The Best Way To Grow Fall-Planted Shallots

Planting these mild miniature onions yourself will save you big bucks and give you a harvest full of flavor next season.

September 8, 2016
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In the group of alliums, sometimes called multiplier or potato onions, fresh shallots are food royalty, favored in cooking for their mild taste that goes well in almost any recipe, whether it be in sauteed vegetables, soups and stews, or a sauce for a chicken or beef dish. Raw shallots are a sweet addition to a fresh salad. Shallots produce blue and green foliage and clusters of rounded to teardrop-shaped bulbs that have a sweet garlic or onion flavor, depending on variety. The papery skins that wrap the bulbs vary from coppery yellow to red-brown to purplish red. 

Like onions and garlic, shallots are reasonably easy to grow from sets, small bulbs that have been grown from seed and sold for shallot culture. In fall, after the first frost but before consistently cold weather arrives, plant shallots in a sunny garden spot in deep, loose, well-drained soil that has been amended with material from your compost pile. Shallots grow well next to such vegetable plants as lettuce, leeks, cucumbers, peppers, celery, onions, garlic or tomatoes. They do NOT grow well next to vegetable plants such as beans, peas, or sage. Follow this simple guide to starting your own fall planted shallots to harvest for next season. 

(Whether you're starting your first garden or switching to organic, Rodale’s Basic Organic Gardening has all the answers and advice you need—get your copy today!)
Shallot bulbs
Separate Bulbs

Separate bulb clusters into individual bulbs and plant them about an inch deep, broad end down and pointed end up, so the tip of each bulb is just barely covered by soil.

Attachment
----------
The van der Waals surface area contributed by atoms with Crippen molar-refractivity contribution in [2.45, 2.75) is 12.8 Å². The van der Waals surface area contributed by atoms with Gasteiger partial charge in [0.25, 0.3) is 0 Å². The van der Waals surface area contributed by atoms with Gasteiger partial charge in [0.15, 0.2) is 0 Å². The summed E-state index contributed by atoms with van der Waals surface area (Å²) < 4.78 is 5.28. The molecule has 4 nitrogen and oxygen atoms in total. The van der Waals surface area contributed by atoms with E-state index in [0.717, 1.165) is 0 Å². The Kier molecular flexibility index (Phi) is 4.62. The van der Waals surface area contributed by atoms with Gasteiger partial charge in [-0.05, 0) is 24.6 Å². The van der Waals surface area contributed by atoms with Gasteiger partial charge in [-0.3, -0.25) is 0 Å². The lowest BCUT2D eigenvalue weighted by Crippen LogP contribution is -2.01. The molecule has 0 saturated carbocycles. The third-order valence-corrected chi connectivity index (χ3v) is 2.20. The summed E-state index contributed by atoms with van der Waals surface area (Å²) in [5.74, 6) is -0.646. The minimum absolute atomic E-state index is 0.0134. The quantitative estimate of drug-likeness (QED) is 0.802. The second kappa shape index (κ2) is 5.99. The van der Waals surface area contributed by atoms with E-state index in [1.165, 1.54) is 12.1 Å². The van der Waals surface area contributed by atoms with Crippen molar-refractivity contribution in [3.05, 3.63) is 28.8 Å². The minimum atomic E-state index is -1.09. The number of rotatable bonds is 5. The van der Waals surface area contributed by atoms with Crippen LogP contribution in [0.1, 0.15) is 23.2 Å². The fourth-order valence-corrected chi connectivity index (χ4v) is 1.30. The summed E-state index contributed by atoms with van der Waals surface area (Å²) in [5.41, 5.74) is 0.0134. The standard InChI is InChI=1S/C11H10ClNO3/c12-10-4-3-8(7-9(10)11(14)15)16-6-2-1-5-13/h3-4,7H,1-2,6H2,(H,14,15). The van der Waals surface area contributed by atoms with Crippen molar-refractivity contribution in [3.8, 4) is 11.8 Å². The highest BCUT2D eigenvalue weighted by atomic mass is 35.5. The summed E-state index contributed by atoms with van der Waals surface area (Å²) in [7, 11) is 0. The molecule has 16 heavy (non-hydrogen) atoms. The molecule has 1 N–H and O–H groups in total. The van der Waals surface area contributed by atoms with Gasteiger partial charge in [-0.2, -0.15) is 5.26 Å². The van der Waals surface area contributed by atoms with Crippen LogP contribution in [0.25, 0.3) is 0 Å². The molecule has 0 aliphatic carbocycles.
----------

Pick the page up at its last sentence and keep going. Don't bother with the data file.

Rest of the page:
Related: 3 Different Ways To Plant Onions

planting shallots
Space And Mulch

Space the bulbs 2 to 6 inches apart in rows about one foot apart. Mulch the plants with 6 inches of organic mulch, such as straw or chopped leaves, to protect the shallots over the winter. The shallots will sprout through the mulch in spring. (Check out these 7 things you didn't know you should compost.)

watering plants

Water to keep the soil evenly moist while the shallots are actively growing. Cultivate around them carefully to prevent competition from weeds. You can harvest shallots for cooking when they are young, to use as scallions, or chop off a few outer leaves to use like chives or green onion foliage to add a fresh taste to your recipes, but removing too many leaves will result in smaller shallots when fully grown. To direct the plants’ energies into bulb formation, chop off flower stalks that form.

Related: How To Grow Scallions


Fall-planted shallots should be ready for harvest in early to mid summer. Dig them when the leaves begin to yellow and fall over. Shake loose soil from the bulbs and spread them out in a single layer in a dark, dry, well-ventilated area to cure for up to a month before storing in cool, dry conditions. 

Shallots are perennials, so any left in the ground will sprout and continue growing. But you’ll get better-quality bulbs if you harvest the entire crop when it matures in summer and then replant part of your harvest in fall for the next year’s shallot harvest.